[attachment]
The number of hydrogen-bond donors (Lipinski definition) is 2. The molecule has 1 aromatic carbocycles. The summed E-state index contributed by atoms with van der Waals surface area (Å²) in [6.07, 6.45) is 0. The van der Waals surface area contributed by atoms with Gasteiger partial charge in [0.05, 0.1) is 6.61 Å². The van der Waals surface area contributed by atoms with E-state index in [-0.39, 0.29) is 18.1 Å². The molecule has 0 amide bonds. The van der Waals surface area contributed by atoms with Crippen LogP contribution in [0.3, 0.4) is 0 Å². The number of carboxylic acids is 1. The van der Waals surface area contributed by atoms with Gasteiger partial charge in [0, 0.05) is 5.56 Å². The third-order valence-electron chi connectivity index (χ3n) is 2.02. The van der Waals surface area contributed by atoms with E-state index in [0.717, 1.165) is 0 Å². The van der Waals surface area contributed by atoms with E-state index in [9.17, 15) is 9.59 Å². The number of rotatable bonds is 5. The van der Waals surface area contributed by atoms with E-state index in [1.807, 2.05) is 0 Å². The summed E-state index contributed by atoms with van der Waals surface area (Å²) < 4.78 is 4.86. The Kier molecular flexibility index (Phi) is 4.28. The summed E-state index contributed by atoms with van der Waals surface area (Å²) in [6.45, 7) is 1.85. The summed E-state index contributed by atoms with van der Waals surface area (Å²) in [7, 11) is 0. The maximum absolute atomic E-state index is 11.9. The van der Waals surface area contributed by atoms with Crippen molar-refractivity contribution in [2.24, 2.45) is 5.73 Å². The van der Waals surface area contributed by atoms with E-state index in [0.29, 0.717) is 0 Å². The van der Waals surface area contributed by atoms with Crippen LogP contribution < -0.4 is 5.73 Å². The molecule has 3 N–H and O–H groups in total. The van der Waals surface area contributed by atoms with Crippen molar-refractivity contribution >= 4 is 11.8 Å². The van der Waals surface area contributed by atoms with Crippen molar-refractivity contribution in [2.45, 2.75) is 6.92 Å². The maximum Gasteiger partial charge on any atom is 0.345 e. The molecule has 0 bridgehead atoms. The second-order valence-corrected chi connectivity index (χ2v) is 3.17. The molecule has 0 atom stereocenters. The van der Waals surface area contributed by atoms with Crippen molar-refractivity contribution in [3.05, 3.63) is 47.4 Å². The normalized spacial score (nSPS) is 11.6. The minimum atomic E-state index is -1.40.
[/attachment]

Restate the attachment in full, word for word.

The number of hydrogen-bond donors (Lipinski definition) is 2. The molecule has 1 aromatic carbocycles. The summed E-state index contributed by atoms with van der Waals surface area (Å²) in [6.07, 6.45) is 0. The van der Waals surface area contributed by atoms with Gasteiger partial charge in [0.05, 0.1) is 6.61 Å². The van der Waals surface area contributed by atoms with E-state index in [-0.39, 0.29) is 18.1 Å². The molecule has 0 amide bonds. The van der Waals surface area contributed by atoms with Crippen LogP contribution in [0.3, 0.4) is 0 Å². The number of carboxylic acids is 1. The van der Waals surface area contributed by atoms with Gasteiger partial charge in [0, 0.05) is 5.56 Å². The third-order valence-electron chi connectivity index (χ3n) is 2.02. The van der Waals surface area contributed by atoms with E-state index in [0.717, 1.165) is 0 Å². The van der Waals surface area contributed by atoms with E-state index in [9.17, 15) is 9.59 Å². The number of rotatable bonds is 5. The van der Waals surface area contributed by atoms with E-state index in [1.807, 2.05) is 0 Å². The summed E-state index contributed by atoms with van der Waals surface area (Å²) < 4.78 is 4.86. The Kier molecular flexibility index (Phi) is 4.28. The summed E-state index contributed by atoms with van der Waals surface area (Å²) in [6.45, 7) is 1.85. The summed E-state index contributed by atoms with van der Waals surface area (Å²) in [7, 11) is 0. The maximum absolute atomic E-state index is 11.9. The van der Waals surface area contributed by atoms with Crippen molar-refractivity contribution in [2.24, 2.45) is 5.73 Å². The van der Waals surface area contributed by atoms with E-state index in [0.29, 0.717) is 0 Å². The van der Waals surface area contributed by atoms with Crippen LogP contribution < -0.4 is 5.73 Å². The molecule has 3 N–H and O–H groups in total. The van der Waals surface area contributed by atoms with Crippen molar-refractivity contribution >= 4 is 11.8 Å². The van der Waals surface area contributed by atoms with Crippen molar-refractivity contribution in [2.45, 2.75) is 6.92 Å². The maximum Gasteiger partial charge on any atom is 0.345 e. The molecule has 0 bridgehead atoms. The second-order valence-corrected chi connectivity index (χ2v) is 3.17. The molecule has 0 atom stereocenters. The van der Waals surface area contributed by atoms with Crippen molar-refractivity contribution in [3.05, 3.63) is 47.4 Å². The normalized spacial score (nSPS) is 11.6. The minimum atomic E-state index is -1.40.